Our top tips on isolation with kids
We’re facing challenging times ahead, and the thought of isolation and home-learning can be a daunting prospect for many of us. Every child is unique, with different needs, capabilities, interests, energy levels and sensitivities. There won’t be a one-size-fits-all formula and it may take some time to discover what works best for you and your child(ren).
The wealth of information and advice online, can be overwhelming, so we’ve pulled together some key tips to get you started and to try and help maintain a happy home, continued learning and maybe even some exciting adventures along the way.
Routine. Not being at school with a set routine can be really unsettling for some children and many will benefit from a structure over the coming weeks. Create a plan/rhythm to your days by building in regular activities. Allocate times for completing school work, exercise, screen time and of course for just having fun and playing.
But allow yourself to be flexible – see what works best for you. If your child is engrossed in a book let them carry on, if a short walk turns into an adventurous ramble, enjoy your time in nature together.
Flexibility and allowing yourself to be spontaneous and surprising the kids every now and then will help relieve any boredom that may start slipping in and will reduce your stress levels of having to achieve everything you’d set out to.
Involve them. Let them have some input into the days ahead. Is there anything they’re keen to do or learn about during this time? Create a list together, engage with them and take into account their feelings, needs and wishes. Discuss ideas for weekly themes that you could build their learning around if your school is unable to provide tasks.
Learning resources. If you’re looking for inspiration in addition to what their school has sent home or if your kids are just keen to learn more, there are lots of resources available online, both free and subscription.
Some teacher recommendations include:
If you can’t get out of the house there are a range of Virtual tours available online:
Older children might be interested in completing an Arts Award from home
Reading. Reading aloud to/with your children can improve their vocabulary and attention span, as well as increasing their imagination and providing a launch pad for a variety of conversations.
Create. Flex your creative muscles, whether it’s drawing, painting, baking and cooking, junk modelling, play-doh, flower pressing, paper aeroplanes, story-telling or even a treasure hunt. If you’re stuck for ideas, you can find lots of inspiration online.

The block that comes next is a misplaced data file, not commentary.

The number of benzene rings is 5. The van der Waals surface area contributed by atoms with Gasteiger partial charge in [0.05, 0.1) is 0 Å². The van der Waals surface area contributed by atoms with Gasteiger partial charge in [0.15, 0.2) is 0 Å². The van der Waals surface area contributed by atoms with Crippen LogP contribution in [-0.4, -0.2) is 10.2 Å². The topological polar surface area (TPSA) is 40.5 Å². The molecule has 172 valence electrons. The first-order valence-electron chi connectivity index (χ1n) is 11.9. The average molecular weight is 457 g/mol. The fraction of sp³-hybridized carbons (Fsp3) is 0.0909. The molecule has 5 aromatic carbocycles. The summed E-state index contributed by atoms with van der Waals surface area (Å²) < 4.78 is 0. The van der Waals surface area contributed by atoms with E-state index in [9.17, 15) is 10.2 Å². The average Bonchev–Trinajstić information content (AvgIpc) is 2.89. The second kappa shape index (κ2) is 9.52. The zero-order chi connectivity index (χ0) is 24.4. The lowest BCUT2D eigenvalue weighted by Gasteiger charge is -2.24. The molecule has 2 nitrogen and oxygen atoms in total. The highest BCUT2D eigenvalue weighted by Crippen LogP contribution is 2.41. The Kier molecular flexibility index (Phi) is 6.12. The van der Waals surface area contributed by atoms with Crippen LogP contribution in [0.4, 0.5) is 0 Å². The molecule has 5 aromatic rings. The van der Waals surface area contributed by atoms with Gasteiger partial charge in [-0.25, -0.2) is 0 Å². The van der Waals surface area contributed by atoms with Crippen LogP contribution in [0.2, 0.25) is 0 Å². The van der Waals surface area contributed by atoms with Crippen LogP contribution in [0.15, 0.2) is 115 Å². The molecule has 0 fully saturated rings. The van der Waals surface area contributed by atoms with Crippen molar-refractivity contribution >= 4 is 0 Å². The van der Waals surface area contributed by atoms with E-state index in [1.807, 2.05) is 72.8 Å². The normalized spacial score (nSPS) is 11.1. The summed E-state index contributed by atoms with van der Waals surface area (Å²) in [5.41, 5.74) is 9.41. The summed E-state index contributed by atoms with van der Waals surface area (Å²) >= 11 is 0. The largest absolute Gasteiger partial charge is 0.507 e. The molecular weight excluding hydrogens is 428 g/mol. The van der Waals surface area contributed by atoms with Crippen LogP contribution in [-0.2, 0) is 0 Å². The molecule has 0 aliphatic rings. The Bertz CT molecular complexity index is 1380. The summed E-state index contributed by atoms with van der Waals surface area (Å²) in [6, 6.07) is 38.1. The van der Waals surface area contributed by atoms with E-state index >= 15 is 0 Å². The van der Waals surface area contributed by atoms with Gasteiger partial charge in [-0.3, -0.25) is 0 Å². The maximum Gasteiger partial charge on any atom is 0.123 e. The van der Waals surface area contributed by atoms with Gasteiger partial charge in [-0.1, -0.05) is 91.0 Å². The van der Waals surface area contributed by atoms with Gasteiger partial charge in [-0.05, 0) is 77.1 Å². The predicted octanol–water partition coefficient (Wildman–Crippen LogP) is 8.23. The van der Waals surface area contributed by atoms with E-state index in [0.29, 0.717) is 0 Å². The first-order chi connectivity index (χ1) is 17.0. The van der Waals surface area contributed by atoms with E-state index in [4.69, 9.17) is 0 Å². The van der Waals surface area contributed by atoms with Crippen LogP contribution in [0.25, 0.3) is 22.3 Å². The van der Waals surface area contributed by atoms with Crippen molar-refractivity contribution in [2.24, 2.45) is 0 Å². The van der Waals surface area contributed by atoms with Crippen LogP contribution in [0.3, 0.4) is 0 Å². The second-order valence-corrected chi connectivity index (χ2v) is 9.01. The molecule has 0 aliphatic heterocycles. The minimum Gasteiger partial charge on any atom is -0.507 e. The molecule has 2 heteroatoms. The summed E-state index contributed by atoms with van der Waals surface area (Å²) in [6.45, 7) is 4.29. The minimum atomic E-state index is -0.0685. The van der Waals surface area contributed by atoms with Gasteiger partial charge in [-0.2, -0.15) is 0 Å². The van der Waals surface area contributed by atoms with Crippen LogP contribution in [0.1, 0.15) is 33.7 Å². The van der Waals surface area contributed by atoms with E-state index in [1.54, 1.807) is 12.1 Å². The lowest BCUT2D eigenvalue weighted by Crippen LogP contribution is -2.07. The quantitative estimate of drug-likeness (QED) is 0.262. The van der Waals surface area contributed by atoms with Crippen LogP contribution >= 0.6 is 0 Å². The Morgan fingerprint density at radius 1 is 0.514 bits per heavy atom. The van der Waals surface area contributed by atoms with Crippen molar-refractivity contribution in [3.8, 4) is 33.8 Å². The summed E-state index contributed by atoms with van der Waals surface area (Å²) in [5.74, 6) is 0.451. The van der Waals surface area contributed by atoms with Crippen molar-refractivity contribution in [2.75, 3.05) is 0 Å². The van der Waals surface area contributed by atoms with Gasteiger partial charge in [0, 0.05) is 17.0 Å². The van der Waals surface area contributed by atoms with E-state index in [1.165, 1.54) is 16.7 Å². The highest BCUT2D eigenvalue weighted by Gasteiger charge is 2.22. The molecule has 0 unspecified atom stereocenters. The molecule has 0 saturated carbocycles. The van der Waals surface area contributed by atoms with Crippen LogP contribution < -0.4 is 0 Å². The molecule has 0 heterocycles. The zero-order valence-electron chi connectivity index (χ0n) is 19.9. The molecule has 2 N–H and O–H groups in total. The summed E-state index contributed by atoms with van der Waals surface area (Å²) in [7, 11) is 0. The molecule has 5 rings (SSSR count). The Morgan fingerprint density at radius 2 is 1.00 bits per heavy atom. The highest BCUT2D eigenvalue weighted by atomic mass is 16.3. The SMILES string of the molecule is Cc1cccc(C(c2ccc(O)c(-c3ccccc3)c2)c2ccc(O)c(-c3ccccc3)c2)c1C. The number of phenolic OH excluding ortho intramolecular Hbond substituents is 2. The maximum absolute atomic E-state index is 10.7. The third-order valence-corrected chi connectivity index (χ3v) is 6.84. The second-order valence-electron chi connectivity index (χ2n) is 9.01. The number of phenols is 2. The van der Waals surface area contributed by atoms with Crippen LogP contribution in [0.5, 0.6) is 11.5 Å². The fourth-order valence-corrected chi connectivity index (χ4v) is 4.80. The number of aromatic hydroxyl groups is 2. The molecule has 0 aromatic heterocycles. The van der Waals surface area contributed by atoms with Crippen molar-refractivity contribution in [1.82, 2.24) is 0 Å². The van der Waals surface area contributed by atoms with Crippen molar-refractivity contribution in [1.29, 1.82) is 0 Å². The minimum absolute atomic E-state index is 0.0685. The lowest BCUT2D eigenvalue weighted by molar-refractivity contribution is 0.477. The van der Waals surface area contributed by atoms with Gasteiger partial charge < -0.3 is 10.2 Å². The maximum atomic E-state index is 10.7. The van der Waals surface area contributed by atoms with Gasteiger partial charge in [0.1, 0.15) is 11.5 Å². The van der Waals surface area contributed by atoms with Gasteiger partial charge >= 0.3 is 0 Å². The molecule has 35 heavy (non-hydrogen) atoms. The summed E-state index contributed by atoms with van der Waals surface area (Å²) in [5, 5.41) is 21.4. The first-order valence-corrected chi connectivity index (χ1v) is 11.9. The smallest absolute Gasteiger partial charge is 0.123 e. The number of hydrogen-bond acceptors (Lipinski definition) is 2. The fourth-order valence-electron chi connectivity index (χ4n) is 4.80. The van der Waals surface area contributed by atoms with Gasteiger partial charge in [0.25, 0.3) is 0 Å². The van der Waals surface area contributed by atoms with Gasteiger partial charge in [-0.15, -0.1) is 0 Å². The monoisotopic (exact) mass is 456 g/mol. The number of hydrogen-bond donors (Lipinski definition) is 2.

Exercise. Build regular exercise into your daily routine – kids will have plenty of energy to burn off! Whether you follow an online workout or yoga class, or simply play tag in the house or garden, keeping fit and healthy should be high on your list of things to do.
Time in nature. Our connection with nature has been proven to have many benefits, including improving our mental health. Now, more than ever, spending time in open spaces can be the tonic you need to get your through time in isolation. We’re lucky in Frome to have plenty of green spaces within walking distance from the town centre. If visiting these spaces, please take care to comply with the 2m social distancing guidance.
Special Time. If you have more than one child, giving both/all your children the attention they want during this time, isn’t going to be easy. Try and factor in a chunk of between 10 and 20 minutes to spend solely with one child. Let them lead the way and chose what to play or do. Focus on them and what they’re interested in for those 10-20 minutes. Be positive and supportive and try to refrain from adjusting their ideas and plans.
Playdates. They may not be able to visit each other, but we’re lucky enough to have the technology – Skype, Facetime, Zoom – to allow them a catch up with their friends and to share what they’ve been up to.
Music. This is a great time to share your music library with your kids – introduce them to new genres and styles. Create play lists for dancing, exercising or relaxing. Play music – sing, dance, make up your own songs.
Screen time. Set the boundaries from early on. If you have children who play games online with their friends, set regular times and curfews for when everyone will be on/offline. If children know none of their friends are gaming at certain times, it’ll reduce the fear of missing out and make home learning easier.
Try and make some of the screen time beneficial – crack open the documentary box sets, download educational apps, learn a new language, follow online tutorials for crafts or science projects.
Challenges. Set a daily or weekly challenge but let them choose if and when they do it. Could be something to help improve or learn a new skill.
Self care. Don’t be too hard on yourself. You can’t take good care of your children if you don’t take care of yourself. Try and make time for yourself to do what relaxes you. Pick up the phone, keep in touch with friends and family, allow yourself to express any frustrations you may have.